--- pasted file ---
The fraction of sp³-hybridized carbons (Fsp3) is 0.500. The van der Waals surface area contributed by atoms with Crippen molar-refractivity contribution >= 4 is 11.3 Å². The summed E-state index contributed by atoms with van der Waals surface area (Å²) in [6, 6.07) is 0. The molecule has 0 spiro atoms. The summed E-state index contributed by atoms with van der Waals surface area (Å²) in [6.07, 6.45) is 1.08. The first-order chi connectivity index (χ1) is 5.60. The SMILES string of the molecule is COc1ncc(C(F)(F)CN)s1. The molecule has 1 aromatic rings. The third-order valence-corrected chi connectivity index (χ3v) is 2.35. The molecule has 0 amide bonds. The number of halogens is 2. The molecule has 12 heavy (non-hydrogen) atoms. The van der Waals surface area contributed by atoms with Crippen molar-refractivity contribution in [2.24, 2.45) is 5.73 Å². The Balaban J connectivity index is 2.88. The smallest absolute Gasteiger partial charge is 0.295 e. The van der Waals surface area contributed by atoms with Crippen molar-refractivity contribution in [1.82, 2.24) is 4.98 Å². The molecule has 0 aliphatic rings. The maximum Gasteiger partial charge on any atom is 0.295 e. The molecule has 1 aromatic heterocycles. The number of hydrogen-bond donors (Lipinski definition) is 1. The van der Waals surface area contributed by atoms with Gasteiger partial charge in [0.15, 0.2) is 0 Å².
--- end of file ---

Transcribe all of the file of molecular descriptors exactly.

The fraction of sp³-hybridized carbons (Fsp3) is 0.500. The van der Waals surface area contributed by atoms with Crippen molar-refractivity contribution >= 4 is 11.3 Å². The summed E-state index contributed by atoms with van der Waals surface area (Å²) in [6, 6.07) is 0. The molecule has 0 spiro atoms. The summed E-state index contributed by atoms with van der Waals surface area (Å²) in [6.07, 6.45) is 1.08. The first-order chi connectivity index (χ1) is 5.60. The SMILES string of the molecule is COc1ncc(C(F)(F)CN)s1. The molecule has 1 aromatic rings. The third-order valence-corrected chi connectivity index (χ3v) is 2.35. The molecule has 0 amide bonds. The number of halogens is 2. The molecule has 12 heavy (non-hydrogen) atoms. The van der Waals surface area contributed by atoms with Crippen molar-refractivity contribution in [2.24, 2.45) is 5.73 Å². The Balaban J connectivity index is 2.88. The smallest absolute Gasteiger partial charge is 0.295 e. The van der Waals surface area contributed by atoms with Crippen molar-refractivity contribution in [1.82, 2.24) is 4.98 Å². The molecule has 0 aliphatic rings. The maximum Gasteiger partial charge on any atom is 0.295 e. The molecule has 1 aromatic heterocycles. The number of hydrogen-bond donors (Lipinski definition) is 1. The van der Waals surface area contributed by atoms with Gasteiger partial charge in [0.15, 0.2) is 0 Å².